By Shauna Chadlowe, Chief Development Officer
“My father had an enduring passion for Australia’s unique fauna and flora. He would have enjoyed seeing his gift inspire support for the protection of Australia’s wildlife.”
– Professor David Hunter
Among AWC’s short list of inaugural supporters are Dr Irvine John Hunter and his wife Lydia (who passed away in 2006). The Hunters walked much of AWC’s journey with us, supporting our work along the way. We would like to celebrate Irvine Hunter for his generous $1 million legacy gift that is helping AWC to scale up its conservation actions and restore Australia’s biodiversity.
Born in Sydney, Irvine never knew his father, John Irvine Hunter who died suddenly before his birth. Growing up in Lindfield, Irvine was academically gifted and graduated in medicine at Sydney University in 1950. After several years as a resident at the Royal Prince Alfred Hospital, he travelled to England where he trained as a pathologist at University College London and then lectured at Cambridge. There, Irvine met Lydia, an anaesthetist, and the pair married in 1955. Remarkably, Irvine also completed a law degree during this time.
After the birth of their son, David, the family returned to Sydney. Irvine pursued a career in pathology, serving first as Director of Pathology at Lidcombe Hospital, then Bankstown Hospital and then at Royal Darwin Hospital in the mid-70s. While in Darwin Irvine obtained his pilot’s license and became a flying doctor providing medical care to remote communities. During the 1980s he worked at Lismore Base Hospital, then in private practice in Western Sydney before retiring in the 1990s.
In retirement, Irvine and his wife became adventurous travellers – visiting countries like Iran, Côte d’Ivoire, Libya and Mali’s famed city Timbuktu. Irvine also had another enduring passion – a fierce, quiet commitment to the country of his birth and its unique flora and fauna. He had a keen enthusiasm for AWC’s efforts to re-establish native wildlife in areas where feral cats and foxes have driven them to extinction. He visited Mornington Wildlife Sanctuary in the Kimberley and Scotia Wildlife Sanctuary in far western New South Wales where he was inspired by AWC’s work to restore Australia’s disappearing wildlife.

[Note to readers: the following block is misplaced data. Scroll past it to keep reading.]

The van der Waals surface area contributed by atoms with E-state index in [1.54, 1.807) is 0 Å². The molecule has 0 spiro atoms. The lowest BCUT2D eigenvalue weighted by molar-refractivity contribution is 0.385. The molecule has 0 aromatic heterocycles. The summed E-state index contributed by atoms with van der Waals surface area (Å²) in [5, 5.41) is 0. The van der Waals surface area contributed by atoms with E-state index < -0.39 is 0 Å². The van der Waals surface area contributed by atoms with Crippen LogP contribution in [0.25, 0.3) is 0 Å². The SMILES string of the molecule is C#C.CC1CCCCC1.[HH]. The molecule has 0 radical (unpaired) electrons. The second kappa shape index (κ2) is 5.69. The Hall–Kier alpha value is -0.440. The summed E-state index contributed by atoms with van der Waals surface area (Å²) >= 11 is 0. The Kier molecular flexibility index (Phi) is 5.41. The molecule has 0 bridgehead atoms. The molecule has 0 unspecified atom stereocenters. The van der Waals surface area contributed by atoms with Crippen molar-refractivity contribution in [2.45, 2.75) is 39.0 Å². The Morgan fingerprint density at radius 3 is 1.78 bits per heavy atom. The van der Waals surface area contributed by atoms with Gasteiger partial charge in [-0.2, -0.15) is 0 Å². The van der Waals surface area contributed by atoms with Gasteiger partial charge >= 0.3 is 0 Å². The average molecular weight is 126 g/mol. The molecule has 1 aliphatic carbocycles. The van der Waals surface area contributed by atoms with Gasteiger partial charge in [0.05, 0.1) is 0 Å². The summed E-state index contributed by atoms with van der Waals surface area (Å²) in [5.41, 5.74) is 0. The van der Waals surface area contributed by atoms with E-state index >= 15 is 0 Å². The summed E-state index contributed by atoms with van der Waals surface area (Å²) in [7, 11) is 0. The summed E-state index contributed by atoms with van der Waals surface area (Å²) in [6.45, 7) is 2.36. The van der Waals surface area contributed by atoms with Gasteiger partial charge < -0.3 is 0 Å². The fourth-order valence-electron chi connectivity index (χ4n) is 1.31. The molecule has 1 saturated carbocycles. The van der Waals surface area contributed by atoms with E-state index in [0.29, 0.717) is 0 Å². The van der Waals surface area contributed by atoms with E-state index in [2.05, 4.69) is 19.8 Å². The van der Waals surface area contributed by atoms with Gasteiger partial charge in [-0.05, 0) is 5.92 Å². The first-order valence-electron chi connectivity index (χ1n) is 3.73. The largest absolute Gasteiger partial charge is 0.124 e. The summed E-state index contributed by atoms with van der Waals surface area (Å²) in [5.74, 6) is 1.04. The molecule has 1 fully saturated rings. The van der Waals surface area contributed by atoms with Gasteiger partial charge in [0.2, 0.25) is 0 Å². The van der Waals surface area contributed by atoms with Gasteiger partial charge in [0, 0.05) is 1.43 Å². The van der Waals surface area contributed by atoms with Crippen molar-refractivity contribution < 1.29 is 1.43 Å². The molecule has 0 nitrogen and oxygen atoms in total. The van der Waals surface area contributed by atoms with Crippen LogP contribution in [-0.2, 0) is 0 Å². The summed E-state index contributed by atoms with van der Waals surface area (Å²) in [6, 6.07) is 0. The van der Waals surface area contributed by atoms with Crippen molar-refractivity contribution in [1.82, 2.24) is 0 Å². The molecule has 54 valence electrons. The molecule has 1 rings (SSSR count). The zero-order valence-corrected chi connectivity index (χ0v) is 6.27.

Irvine had a quiet disposition and a warm spirit – he could tell a funny story. We shared many conversations about AWC’s efforts to conserve wildlife. He often asked me about AWC’s fundraising strategy, sent me articles and shared ideas about how we could increase support. How appropriate then that his legacy formed the first $1 million of AWC’s recent $3 million matching challenge. He would have been delighted with the enthusiastic response the challenge received.
Irvine’s generous gift is now enabling the scaling up of AWC’s actions to control feral predators and rewild vast feral-free areas. Most importantly, his legacy is rewriting the future for some of Australia’s most threatened species. In recognition of Irvine’s generosity, the arterial road through Scotia’s massive (8,000 hectare) feral predator-free area has been named Hunter’s Way. The road provides crucial access for AWC’s field team to effectively conserve Scotia’s endangered mammal population. Fittingly, the most common tracks on this quiet road in Australia’s outback are not from tyres, but the footprints of some of Australia’s most iconic species, like Bilbies, Bettongs and Numbats.
Irvine celebrated his 94th birthday with family on 6 September, 2020. Two days later he died peacefully. Always courteous and full of respect for others, Irvine was a true gentleman. Rest in Peace, Irvine John Hunter. We will remember you.
Every bequest makes an important difference to the future of Australia’s threatened wildlife.